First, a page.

Congress is butting into baseball again. This time: tobacco

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tobacco.jpgCan someone tell me why Congress has nothing better to do than this?

MLBPA chief labor counsel David Prouty is among
the witnesses who submitted written testimony ahead of Wednesday’s
hearing before a House subcommittee about the use of smokeless tobacco
by baseball players. Subcommittee chairman Frank Pallone, a New Jersey Democrat, says he wants to know why smokeless tobacco is banned in the minors but allowed in the majors.

Smoking, chewing and dipping is beyond stupid, no one should do it and if I was running baseball I’d consider every possible means at my disposal to keep players from doing it. But contrary to the way everyone acts in this country, it’s still legal, ballplayers are still adults and as long as they’re not harming anyone else with it Congress should keep the heck out of the matter.

And before anyone offers the most obvious retort, allow me to note that my wife and I are raising our kids ourselves. We’re not depending on ballplayers to do it, and we certainly don’t need Congress to do it either.  If my boy sees a ballplayer with a chaw in and asks me what he’s doing I’m going to be honest and say “He’s being stupid, son. Many adults, even the athletes, can be very, very stupid at times.”

Suggestion to Subcommittee chairman Frank Pallone: Go fix the financial sector or the elections laws or the environment and let the shortstop dip his Copenhagen and get jaw cancer and everything in peace.

Joe Kelly’s suspension reduced to 5 games on appeal

Joe Kelly suspended eight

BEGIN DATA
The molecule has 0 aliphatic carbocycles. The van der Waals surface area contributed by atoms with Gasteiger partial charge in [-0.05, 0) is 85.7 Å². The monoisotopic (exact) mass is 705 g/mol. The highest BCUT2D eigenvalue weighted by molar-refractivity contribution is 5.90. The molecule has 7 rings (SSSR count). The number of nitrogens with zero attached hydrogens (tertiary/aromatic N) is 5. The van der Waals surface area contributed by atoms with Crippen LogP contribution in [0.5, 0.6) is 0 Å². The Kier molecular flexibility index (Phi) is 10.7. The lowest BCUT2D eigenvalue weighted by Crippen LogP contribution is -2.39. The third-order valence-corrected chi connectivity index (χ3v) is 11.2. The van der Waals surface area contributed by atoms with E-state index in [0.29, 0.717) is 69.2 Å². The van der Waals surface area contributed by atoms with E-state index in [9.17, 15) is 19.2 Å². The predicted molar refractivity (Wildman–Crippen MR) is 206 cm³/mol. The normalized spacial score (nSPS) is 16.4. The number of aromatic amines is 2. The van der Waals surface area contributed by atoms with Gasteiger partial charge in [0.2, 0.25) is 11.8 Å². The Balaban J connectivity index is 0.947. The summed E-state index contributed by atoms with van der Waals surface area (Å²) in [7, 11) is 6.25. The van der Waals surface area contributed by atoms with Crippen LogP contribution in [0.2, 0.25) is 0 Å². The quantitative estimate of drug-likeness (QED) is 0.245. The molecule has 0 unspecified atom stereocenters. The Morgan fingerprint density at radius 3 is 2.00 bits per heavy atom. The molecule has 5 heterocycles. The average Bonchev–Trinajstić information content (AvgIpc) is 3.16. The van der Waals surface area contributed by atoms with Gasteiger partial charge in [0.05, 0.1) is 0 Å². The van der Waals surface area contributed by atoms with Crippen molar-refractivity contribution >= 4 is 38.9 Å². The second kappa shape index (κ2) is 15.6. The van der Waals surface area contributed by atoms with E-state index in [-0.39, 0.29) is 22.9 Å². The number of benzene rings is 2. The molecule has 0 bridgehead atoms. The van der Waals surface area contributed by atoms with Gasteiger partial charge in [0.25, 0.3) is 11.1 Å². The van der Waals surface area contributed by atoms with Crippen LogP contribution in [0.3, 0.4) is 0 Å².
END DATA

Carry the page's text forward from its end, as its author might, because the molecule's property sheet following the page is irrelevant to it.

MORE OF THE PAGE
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LOS ANGELES — Los Angeles Dodgers reliever Joe Kelly had his suspension for throwing pitches near the heads of Houston hitters reduced to five games on appeal.

Kelly was originally penalized eight games by Major League Baseball on July 29, a day after throwing a 96 mph fastball near the head of Houston’s Alex Bregman and two curveballs that brushed back Carlos Correa.

The Dodgers on Wednesday confirmed the reduced penalty.

Kelly went on the 10-day injured list retroactive to last Sunday with right shoulder inflammation. He will serve his suspension when he returns.

After striking out Corea, Kelly curled his lip into a pouting expression and exchanged words with the shortstop.

Benches cleared after Kelly’s actions during the sixth inning of Los Angeles’ 5-2 win at Houston in the teams’ first meeting since it was revealed the Astros stole signs en route to a 2017 World Series title over the Dodgers.

Dodgers manager Dave Roberts served his one-game suspension the same day the penalty was handed down. Astros manager Dusty Baker was fined an undisclosed amount.

Kelly denied that he purposely threw at the Astros. He has previously been suspended in his career for throwing at a batter.

The penalties were imposed by former pitcher Chris Young, MLB’s senior vice president of baseball operations, who issued his first ruling since taking over the job from Joe Torre.